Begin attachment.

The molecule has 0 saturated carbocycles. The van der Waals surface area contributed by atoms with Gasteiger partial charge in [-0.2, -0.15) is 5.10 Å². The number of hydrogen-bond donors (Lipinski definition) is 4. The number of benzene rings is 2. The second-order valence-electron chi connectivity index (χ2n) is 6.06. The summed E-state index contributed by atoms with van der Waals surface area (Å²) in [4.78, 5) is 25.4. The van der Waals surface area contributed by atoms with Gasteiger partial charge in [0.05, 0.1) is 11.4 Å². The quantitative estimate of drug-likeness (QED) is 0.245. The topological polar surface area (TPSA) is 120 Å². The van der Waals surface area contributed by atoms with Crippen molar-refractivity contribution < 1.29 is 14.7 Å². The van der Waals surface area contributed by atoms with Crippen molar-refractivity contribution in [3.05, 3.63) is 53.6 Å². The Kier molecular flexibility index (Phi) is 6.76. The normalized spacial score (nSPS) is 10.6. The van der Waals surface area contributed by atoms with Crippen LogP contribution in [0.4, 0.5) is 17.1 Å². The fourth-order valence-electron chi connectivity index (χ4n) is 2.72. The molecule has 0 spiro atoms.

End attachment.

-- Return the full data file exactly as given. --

The molecule has 0 saturated carbocycles. The van der Waals surface area contributed by atoms with Gasteiger partial charge in [-0.2, -0.15) is 5.10 Å². The number of hydrogen-bond donors (Lipinski definition) is 4. The number of benzene rings is 2. The second-order valence-electron chi connectivity index (χ2n) is 6.06. The summed E-state index contributed by atoms with van der Waals surface area (Å²) in [4.78, 5) is 25.4. The van der Waals surface area contributed by atoms with Gasteiger partial charge in [0.05, 0.1) is 11.4 Å². The quantitative estimate of drug-likeness (QED) is 0.245. The topological polar surface area (TPSA) is 120 Å². The van der Waals surface area contributed by atoms with Crippen molar-refractivity contribution < 1.29 is 14.7 Å². The van der Waals surface area contributed by atoms with Crippen molar-refractivity contribution in [3.05, 3.63) is 53.6 Å². The Kier molecular flexibility index (Phi) is 6.76. The normalized spacial score (nSPS) is 10.6. The van der Waals surface area contributed by atoms with Crippen LogP contribution in [0.4, 0.5) is 17.1 Å². The fourth-order valence-electron chi connectivity index (χ4n) is 2.72. The molecule has 0 spiro atoms.